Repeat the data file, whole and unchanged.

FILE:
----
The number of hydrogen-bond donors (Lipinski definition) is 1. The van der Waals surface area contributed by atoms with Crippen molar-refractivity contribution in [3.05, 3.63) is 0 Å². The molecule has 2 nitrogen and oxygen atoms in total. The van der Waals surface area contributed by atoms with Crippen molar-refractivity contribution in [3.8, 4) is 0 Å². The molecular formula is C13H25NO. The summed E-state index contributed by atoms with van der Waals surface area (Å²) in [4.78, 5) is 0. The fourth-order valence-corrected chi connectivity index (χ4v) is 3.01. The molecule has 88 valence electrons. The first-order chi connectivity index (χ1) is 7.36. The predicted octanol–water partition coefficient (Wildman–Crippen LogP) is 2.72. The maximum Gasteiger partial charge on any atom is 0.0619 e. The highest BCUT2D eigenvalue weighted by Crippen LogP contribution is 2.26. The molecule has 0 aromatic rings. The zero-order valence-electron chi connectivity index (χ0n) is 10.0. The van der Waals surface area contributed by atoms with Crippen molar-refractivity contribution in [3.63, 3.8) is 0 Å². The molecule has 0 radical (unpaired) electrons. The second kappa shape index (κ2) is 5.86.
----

The number of hydrogen-bond donors (Lipinski definition) is 1. The van der Waals surface area contributed by atoms with Crippen molar-refractivity contribution in [3.05, 3.63) is 0 Å². The molecule has 2 nitrogen and oxygen atoms in total. The van der Waals surface area contributed by atoms with Crippen molar-refractivity contribution in [3.8, 4) is 0 Å². The molecular formula is C13H25NO. The summed E-state index contributed by atoms with van der Waals surface area (Å²) in [4.78, 5) is 0. The fourth-order valence-corrected chi connectivity index (χ4v) is 3.01. The molecule has 88 valence electrons. The first-order chi connectivity index (χ1) is 7.36. The predicted octanol–water partition coefficient (Wildman–Crippen LogP) is 2.72. The maximum Gasteiger partial charge on any atom is 0.0619 e. The highest BCUT2D eigenvalue weighted by Crippen LogP contribution is 2.26. The molecule has 0 aromatic rings. The zero-order valence-electron chi connectivity index (χ0n) is 10.0. The van der Waals surface area contributed by atoms with Crippen molar-refractivity contribution in [3.63, 3.8) is 0 Å². The molecule has 0 radical (unpaired) electrons. The second kappa shape index (κ2) is 5.86.